The "Cultural Competencies" tipsheet warns that workers should expect FLDS members to be fearful, self-destructive and distrustful of government.
Sect members believe "other religions and gentiles are doing Satan's work," it says, and warns that mothers may display "learned and enforced helplessness" that renders them incapable of making decisions for their children.
Salt Lake City attorney Rod Parker, acting as a spokesman for the families, said the sheet was put together with the help of anti-polygamy activists and exemplifies the state's bias in dealing with the religious sect.
"Apparently, they don't investigate anything, they just shoot from the hip," Parker said. "To think they would get accurate information is foolish."
Greg Cunningham, a spokesman for the Texas Department of Family and Protective Services, said authorities worked with several sources to gather information for the tipsheet.
Among those sources: three Utah women who traveled to Texas two days after the raid. Shannon Price, accompanied by two ex-sect members, said she came to Texas to provide "cultural competency" and advised investigators on such topics as how to ask questions about sexual abuse and clothing preferences of the FLDS.
With her were Elissa Wall, who was the key witness in Utah's criminal prosecution of FLDS president Warren S. Jeffs, and Carolyn Jessop, once a plural wife of the man who oversees the YFZ Ranch, which Texas raided on April 3.
Price said her comments were about "how you respect the population, not how you vilify it."
The Utah Attorney General's Office also has provided information to Texas authorities. Spokesman Paul Murphy said he sent a polygamy primer and services directory prepared by his office as part of its outreach to polygamous groups. Murphy also sent a child placement agency in Texas a copy of a videorecording of a polygamy summit that included a presentation by cult expert Steve Hassan.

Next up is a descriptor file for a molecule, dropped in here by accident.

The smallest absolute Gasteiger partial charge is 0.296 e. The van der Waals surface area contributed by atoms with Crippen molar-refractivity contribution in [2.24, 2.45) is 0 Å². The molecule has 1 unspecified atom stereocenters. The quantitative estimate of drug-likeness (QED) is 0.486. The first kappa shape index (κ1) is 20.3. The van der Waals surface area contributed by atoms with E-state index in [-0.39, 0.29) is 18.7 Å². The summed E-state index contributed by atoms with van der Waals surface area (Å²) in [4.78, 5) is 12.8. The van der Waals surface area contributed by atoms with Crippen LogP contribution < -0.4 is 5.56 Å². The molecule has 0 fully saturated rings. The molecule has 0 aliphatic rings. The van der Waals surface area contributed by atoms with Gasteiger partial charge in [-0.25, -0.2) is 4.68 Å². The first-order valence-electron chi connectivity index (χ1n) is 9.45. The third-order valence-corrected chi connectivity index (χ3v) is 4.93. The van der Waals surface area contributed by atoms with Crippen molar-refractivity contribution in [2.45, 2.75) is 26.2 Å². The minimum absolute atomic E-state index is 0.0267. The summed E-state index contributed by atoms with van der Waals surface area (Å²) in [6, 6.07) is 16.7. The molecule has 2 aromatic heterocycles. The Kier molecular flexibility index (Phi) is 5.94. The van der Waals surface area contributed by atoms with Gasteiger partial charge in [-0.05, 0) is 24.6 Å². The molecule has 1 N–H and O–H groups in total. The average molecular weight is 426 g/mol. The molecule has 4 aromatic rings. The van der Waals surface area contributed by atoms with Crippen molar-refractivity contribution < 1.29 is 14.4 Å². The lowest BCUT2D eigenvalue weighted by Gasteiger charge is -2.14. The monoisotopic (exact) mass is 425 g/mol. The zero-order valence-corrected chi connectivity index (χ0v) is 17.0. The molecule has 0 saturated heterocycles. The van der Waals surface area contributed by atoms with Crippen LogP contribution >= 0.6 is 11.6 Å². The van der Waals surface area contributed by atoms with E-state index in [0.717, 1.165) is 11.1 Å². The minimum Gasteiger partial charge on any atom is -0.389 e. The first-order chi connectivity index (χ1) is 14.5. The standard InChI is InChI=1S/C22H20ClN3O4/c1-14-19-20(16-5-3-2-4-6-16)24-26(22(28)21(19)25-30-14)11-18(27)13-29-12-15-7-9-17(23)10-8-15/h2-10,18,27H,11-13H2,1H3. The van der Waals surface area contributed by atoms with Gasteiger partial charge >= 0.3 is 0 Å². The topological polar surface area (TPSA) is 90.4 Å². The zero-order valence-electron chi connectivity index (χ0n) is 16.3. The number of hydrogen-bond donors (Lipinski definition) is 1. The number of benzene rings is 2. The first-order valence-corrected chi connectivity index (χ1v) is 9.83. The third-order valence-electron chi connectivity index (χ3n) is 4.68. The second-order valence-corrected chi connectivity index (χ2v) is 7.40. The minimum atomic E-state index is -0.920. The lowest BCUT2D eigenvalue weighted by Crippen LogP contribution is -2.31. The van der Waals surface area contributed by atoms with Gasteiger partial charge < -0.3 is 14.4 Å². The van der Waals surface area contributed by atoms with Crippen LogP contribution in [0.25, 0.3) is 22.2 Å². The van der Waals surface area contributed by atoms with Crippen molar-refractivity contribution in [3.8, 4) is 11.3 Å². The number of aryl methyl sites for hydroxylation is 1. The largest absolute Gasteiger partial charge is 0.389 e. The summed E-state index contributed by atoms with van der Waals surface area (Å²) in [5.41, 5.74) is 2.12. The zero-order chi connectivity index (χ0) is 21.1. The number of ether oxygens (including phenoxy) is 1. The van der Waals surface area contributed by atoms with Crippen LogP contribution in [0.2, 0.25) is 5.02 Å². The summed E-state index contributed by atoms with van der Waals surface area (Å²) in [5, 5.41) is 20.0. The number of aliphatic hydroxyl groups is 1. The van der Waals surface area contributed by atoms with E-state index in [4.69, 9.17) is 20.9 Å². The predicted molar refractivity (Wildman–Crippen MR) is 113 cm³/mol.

A section of the tipsheet titled "FLDS Woman's Cultural Mentality" states that women travel with "two spies" and believe they are not going to be accepted by the "gentile world." Children, it says, are embarrassed by their mothers.
"Oh, really?" said one FLDS mother, who asked to not be identified. Parker said he was particularly perturbed by stereotypes of FLDS women.
"The document doesn't evidence any effort to seek out balance whatsoever," he said. "It is completely one-sided. It is the propaganda of the anti-polygamy spin written down as though it's cultural sensitivity."
The tipsheet is accurate on some points. It says that FLDS children do not play competitive games. The FLDS discourage such activities if winning is the goal rather than having a good time, one parent said.
It's true, too, that FLDS parents are advised to avoid exposing their children to fairy tales and animated characters with human characteristics, such as talking animals, which demean God's creations, the woman said.